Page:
Faced with few options, these Indigenous children’s agencies are often sent to group homes thousands of kilometres away in cities in southern Ontario — separating them from family, friends and culture.

Click to play video: 'Ontario proposes child welfare system changes'
Ontario proposes child welfare system changes

A Global News analysis of spending data by children’s aid societies (CAS) across Ontario revealed that northern Indigenous agencies are paying much higher daily fees than their non-Indigenous counterparts for care.

On average, northern Indigenous children’s aid societies paid 26 per cent more per day for a child to live in a group home, not run by a CAS, compared with their non-Indigenous counterparts between between 2012/2013 and 2021/2022..

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This discrepancy meant Indigenous children’s agencies in northern Ontario spent nearly $28 million more over 10 years than if they’d been charged the average rate paid by non-Indigenous agencies across the province.

Angus said all levels of government need to ensure Indigenous communities are properly funded, so they can care for their own kids without sending them thousands of kilometres away after being forced to turn to group home operators he compared to “factory mills of exploitation.”

“The (Ontario) ministry simply doesn’t give them (First Nations) the funds to support the families, but yet they’ll pay enormous amounts of money to pull these children away from their culture, away from their family,” Angus said.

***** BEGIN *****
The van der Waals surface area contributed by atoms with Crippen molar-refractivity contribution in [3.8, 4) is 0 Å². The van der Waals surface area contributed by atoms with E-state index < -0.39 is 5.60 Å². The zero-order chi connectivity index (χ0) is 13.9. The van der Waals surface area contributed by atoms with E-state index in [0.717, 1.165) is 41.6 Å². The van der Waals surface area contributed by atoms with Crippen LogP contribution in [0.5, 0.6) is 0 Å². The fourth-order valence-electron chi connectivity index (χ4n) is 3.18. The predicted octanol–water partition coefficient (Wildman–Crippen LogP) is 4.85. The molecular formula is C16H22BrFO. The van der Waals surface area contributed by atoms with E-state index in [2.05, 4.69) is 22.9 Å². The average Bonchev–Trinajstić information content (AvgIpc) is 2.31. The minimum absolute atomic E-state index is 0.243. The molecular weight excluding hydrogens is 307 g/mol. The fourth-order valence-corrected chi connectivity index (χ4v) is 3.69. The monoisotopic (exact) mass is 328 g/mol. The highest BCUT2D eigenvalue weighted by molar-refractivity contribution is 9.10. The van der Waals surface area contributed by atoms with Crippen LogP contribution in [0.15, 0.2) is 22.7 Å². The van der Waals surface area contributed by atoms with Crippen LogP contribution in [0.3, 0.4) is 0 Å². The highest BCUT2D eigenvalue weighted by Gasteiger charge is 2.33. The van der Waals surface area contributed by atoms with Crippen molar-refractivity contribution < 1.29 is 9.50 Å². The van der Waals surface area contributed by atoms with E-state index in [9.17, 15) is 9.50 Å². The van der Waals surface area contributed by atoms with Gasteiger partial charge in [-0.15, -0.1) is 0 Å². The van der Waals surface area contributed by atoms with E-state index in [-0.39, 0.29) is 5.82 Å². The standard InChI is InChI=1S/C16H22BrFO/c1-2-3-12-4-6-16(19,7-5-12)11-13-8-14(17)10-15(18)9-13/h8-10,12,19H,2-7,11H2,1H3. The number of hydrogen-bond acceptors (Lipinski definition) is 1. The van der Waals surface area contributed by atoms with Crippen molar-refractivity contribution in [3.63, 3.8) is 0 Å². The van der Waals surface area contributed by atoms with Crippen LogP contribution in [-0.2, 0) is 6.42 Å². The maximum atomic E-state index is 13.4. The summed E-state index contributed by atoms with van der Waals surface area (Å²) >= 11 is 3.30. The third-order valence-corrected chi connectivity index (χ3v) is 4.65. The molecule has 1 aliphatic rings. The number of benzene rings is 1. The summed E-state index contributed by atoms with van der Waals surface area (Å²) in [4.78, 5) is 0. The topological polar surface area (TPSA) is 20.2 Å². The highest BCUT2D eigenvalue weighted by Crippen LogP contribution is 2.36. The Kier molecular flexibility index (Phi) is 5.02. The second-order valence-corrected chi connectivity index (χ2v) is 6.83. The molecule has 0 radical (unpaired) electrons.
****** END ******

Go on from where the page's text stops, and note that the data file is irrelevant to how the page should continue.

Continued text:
“The federal government needs to make sure that when money is going into child welfare, that it’s going into the communities and into supporting the families so they can have the same rights that non-Indigenous kids have.”

Click to play video: 'An Indigenous child welfare agency’s fight to restore culture and raise kids at home'
An Indigenous child welfare agency’s fight to restore culture and raise kids at home

The investigation also showed that some Indigenous youths receive little to no cultural services and the conditions of the homes were compared to a “prison” where staff frequently use physical force to restrain children, according to interviews with group home workers, youths and children’s aid employees.

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“(Indigenous youth) were legitimately a paycheque,” said one former group home worker, whom Global News is not identifying for fear of professional reprisals.

In Ontario, there are just over 300 group homes, with 135 run by for-profit companies that each negotiate a daily rate with the province. The remaining homes are run by non-profits, like children’s aid societies, Indigenous children’s agencies and independent or religious organizations.

Group home companies contacted by Global News rejected any comparison to residential schools and denied they are targeting Indigenous kids from northern communities for profit.

The companies said Indigenous youths are placed in their group homes and facilities by children’s aid workers from their home communities and that their care isn’t funded differently than services offered to other youth.

If you would like to share your experience working or living in the child-welfare system, please reach out to us in the form below.